When you breathe in and out you may like to focus your attention on the rise and fall of the abdomen. Your breathing will then become deeper, and you may enjoy breathing. When you feel that, you may like to smile to yourself. This means you like it!
While we are breathing in and out and enjoying it a lot, we are concentrated; the object of our concentration is the breathing. Our practice may be described as the practice of mindfulness. I am mindful. But mindful of what? I can only pick up one thing at a time to be mindful of. I pick up my breath as the object of concentration; I am mindful of my breathing. It is a very wonderful practice, not only for beginners of meditation, but for those who have been practising for forty, fifty years, or more. So wonderful! So nourishing!
The object of concentration, of mindfulness, is the breath. When we concentrate on the rising and falling of the abdomen, that is also part of the object of concentration, of mindfulness, because it is linked to the breath. Rising of the abdomen means the in-breath and falling means the out-breath. It also means that when we breathe in, we know we are breathing in, and when we breathe out, we know we are breathing out. During the exercise, we identify the in-breath as the in-breath, and the out-breath as the out-breath, like a child’s game. It is very easy. If you enjoy it, concentration just comes without any attempt at getting it. Whatever you find enjoyable, whatever you are interested in, will bring you concentration. So, try to enjoy your practice. This alone will bring you a lot of concentration. You don’t have to fight in order to be concentrated.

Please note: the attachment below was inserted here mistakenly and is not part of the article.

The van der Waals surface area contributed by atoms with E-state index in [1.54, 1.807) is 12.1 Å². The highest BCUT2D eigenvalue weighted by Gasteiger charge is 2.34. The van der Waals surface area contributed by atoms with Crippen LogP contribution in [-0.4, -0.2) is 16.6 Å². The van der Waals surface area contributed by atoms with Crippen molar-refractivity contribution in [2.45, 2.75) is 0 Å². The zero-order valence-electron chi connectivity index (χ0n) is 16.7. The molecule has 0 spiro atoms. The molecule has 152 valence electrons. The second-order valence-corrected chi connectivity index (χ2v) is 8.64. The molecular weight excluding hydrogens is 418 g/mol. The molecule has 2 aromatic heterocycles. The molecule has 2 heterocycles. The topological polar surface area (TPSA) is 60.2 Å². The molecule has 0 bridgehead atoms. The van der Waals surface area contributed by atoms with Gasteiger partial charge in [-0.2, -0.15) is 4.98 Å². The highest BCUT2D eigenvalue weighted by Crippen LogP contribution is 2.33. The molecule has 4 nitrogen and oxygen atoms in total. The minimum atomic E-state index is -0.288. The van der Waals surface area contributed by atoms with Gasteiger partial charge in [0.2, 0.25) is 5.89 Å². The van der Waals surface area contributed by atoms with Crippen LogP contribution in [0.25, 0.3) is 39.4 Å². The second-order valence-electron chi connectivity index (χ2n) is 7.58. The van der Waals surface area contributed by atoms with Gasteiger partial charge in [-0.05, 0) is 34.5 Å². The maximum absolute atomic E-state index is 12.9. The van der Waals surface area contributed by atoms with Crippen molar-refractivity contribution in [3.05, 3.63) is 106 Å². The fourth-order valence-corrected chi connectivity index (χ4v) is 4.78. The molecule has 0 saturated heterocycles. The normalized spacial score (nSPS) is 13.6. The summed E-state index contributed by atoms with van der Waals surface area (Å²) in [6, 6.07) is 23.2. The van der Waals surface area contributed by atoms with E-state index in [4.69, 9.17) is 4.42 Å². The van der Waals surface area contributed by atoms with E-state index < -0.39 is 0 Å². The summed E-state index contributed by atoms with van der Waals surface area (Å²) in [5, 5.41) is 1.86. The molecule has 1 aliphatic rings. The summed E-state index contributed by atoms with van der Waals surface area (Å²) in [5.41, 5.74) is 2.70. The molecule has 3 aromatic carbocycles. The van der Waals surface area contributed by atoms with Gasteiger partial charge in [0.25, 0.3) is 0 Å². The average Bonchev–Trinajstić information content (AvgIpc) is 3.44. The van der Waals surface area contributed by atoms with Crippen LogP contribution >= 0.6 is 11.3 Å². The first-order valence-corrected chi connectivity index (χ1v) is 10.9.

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May 1994 Buddhism Now